Perhaps in anticipation of Halloween, two components of corporate welfare have been doing their best impression of a Hollywood monster that refuses to die.
The Export‐Import Bank (Ex‐Im) seems poised to come back from the grave, and promises have already been made to reverse the minor cuts to the crop insurance subsidy program agreed to in this week’s budget deal. These cases give some insight into just how difficult it is to actually get rid of corporate welfare.
Cato has long criticized both corporate welfare and crony capitalism, which benefit the few, the powerful, and the politically connected at the expense of everyone else. These policies introduce distortions into the market and limit competition, all at taxpayer expense. Despite their many harmful effects, the nature of these programs, with concentrated benefits and dispersed costs makes it hard to root out corporate welfare from the budget. The groups and companies that benefit are highly motivated to make sure they continue, while ordinary people who all bear a smaller share of the cost are more focused on other things like the practical concerns of providing for their families. This can explain part of why it’s so hard to end any of the many programs that make up the web of corporate welfare.
Ex‐Im provides financing and loan guarantees for foreign customers of certain U.S. companies. While proponents argue that Ex‐Im is critical to exports and helps American businesses, the vast majority of these benefits flow to a handful of major corporations, and roughly 98 percent of U.S. exports do not get any kind of Ex‐Im assistance at all. As Cato’s Dan Ikenson has shown, these subsidies also harm “competing U.S. firms in the same industry, who do not get Ex‐Im backing, and U.S. firms in downstream industries, whose foreign competition is now benefiting from reduced capital costs courtesy of U.S. government subsidies.” Given these inefficiencies and distortions, opponents of Ex‐Im cheered when the bank’s charter lapsed this summer, but unfortunately that was not the last chapter in this saga. Earlier this week, the House, in a discouraging instance of bipartisanship, voted to reopen Ex‐Im by a 331–118 margin. While it still has to get past the Senate, a similar bill passed that chamber earlier this year, and the measure will likely be included in the coming highway bill. So after a prolonged battle to shut down this one small component of corporate welfare, the hard‐fought victory for Ex‐Im opponents will probably be short‐lived.
Tucked into this week’s very disappointing budget deal was one minor positive aspect: modest cost savings from making changes to the subsidized crop insurance program. In this program, farmers can purchase insurance from approved private insurance companies, and the federal government reimburses these insurance companies for administrative and operating costs in addition to reinsuring their losses. The tweak in the budget deal wouldn’t even achieve savings by increasing the insurance premiums paid by farmers, but by merely lowering the rate of return for the insurance companies from 14.5 percent of premiums to 8.9 percent. It’s worth noting that the Congressional Budget Office estimated that this change would save about $3 billion through 2025, and that these savings would not really start to materialize until 2019. Perhaps unsurprisingly, Roll Call reports that “[f]arm-state lawmakers have been assured by leaders that a provision in the bipartisan budget deal that would trim the federal crop insurance subsidy program will be replaced down the road.” This modest change was years away from even taking effect and the savings were extremely modest over a decade, but there have already been promises to reverse them, citing the potential for “dramatic” consequences.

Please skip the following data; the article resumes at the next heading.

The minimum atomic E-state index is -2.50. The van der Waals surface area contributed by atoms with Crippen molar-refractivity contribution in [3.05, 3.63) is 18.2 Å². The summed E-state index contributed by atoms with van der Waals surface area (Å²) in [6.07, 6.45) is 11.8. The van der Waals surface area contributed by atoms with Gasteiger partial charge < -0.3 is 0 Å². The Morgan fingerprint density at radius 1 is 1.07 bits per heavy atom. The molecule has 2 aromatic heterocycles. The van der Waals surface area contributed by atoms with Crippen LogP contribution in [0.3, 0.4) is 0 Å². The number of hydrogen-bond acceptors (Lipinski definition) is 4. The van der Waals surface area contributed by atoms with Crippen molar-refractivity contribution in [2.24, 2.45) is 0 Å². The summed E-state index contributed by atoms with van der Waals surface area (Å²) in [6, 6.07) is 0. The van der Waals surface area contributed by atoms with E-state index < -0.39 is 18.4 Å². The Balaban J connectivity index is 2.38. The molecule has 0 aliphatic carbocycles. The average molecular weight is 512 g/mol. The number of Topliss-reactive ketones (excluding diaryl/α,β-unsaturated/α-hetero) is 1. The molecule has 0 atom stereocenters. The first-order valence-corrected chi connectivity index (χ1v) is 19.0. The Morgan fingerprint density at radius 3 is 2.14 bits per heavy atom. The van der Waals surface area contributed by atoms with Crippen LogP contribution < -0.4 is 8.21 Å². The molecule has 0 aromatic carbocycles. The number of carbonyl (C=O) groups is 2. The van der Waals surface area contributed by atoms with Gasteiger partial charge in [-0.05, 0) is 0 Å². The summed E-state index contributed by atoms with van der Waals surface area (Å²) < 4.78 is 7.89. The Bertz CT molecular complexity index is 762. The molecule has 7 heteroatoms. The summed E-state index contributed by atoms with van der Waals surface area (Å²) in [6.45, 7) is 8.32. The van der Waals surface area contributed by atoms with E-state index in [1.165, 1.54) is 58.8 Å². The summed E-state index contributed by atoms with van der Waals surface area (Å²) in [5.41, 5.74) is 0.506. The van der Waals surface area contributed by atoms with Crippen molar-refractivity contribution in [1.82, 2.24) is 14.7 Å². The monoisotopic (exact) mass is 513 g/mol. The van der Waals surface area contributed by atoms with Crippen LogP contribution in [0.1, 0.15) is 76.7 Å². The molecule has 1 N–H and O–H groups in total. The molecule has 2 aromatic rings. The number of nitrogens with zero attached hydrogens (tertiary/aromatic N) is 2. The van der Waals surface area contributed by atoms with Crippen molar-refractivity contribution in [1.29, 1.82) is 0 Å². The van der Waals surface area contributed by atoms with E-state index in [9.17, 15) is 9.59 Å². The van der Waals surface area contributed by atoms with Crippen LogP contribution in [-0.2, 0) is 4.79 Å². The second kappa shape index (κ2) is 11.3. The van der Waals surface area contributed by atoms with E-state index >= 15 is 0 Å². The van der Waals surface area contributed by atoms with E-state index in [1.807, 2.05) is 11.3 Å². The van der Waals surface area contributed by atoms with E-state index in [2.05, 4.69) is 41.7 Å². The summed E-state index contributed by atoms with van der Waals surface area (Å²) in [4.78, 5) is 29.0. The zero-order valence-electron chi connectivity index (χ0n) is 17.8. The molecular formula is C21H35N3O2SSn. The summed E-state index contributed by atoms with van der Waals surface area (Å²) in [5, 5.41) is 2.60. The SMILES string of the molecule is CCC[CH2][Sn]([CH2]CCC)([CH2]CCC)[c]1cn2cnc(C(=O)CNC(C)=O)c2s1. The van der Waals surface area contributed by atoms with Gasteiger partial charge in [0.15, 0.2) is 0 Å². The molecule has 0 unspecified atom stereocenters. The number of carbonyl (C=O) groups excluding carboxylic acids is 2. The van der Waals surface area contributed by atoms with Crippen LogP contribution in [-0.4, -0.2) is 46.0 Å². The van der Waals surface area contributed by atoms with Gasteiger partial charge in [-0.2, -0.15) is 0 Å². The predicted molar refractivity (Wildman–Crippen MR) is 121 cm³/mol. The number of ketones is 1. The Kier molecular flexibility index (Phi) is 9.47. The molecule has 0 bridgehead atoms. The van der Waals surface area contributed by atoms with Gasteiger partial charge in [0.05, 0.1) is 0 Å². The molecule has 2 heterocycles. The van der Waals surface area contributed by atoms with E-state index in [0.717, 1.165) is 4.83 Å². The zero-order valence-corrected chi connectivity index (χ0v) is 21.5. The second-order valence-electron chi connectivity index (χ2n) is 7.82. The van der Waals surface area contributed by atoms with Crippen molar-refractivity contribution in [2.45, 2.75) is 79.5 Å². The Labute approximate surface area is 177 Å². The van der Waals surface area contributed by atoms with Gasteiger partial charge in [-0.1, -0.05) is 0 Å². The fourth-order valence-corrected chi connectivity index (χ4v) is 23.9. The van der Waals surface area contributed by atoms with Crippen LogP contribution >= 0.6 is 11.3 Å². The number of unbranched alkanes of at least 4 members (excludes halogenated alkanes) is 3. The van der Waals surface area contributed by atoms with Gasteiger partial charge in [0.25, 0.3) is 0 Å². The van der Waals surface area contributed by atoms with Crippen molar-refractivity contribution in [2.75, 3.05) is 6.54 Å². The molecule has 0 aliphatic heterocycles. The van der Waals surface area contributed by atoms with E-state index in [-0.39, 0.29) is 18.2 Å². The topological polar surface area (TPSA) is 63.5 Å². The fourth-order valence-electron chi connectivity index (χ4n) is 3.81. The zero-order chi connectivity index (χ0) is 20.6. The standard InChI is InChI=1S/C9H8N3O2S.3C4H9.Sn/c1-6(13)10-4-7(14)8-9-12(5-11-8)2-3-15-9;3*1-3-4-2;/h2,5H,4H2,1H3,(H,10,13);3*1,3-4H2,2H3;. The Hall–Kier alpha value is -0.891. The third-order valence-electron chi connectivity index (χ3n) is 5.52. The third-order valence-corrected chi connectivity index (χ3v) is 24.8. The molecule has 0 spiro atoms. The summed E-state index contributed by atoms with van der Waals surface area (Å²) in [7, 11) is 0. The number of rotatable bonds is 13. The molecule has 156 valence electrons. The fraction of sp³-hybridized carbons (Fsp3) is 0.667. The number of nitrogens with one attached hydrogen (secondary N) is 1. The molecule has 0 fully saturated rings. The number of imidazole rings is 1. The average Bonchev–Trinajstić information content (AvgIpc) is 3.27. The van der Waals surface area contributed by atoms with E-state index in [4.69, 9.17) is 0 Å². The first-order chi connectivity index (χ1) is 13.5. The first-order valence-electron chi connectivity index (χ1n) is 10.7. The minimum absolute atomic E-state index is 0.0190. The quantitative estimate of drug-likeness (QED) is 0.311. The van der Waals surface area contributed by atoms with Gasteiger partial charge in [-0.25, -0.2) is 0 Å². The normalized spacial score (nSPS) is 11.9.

Past Cato research has analyzed the amount of corporate welfare in the federal budget, estimating that it consistently accounts for more than $100 billion (in inflation‐adjusted dollars) each year.
Sources: Author’s calculations using Office of Management and Budget, “Public Budget Database, Outlays,” https://www.whitehouse.gov/sites/default/files/omb/budget/fy2016/assets/outlays.xls and Office of Management and Budget, “The Appendix, Budget of the United States Government, Fiscal Year 2016,” https://www.whitehouse.gov/omb/budget/Appendix; Tad DeHaven, “Corporate Welfare in the Federal Budget,” Cato Institute Policy Analysis No. 703, July 25, 2012; Stephen Slivinski, “The Corporate Welfare State: How the Federal Government Subsidizes U.S. Businesses,” Cato Institute Policy Analysis No. 592, May 14, 2007.
The developments with Ex‐Im and crop insurance subsidies are just the two most recent examples of why corporate welfare keeps coming back like a Hollywood monster, costing taxpayers and introducing economic distortions, year after year. Even so, opponents of corporate welfare need to continue to expose the flaws, costs and harmful effects of these programs, otherwise they will always be with us.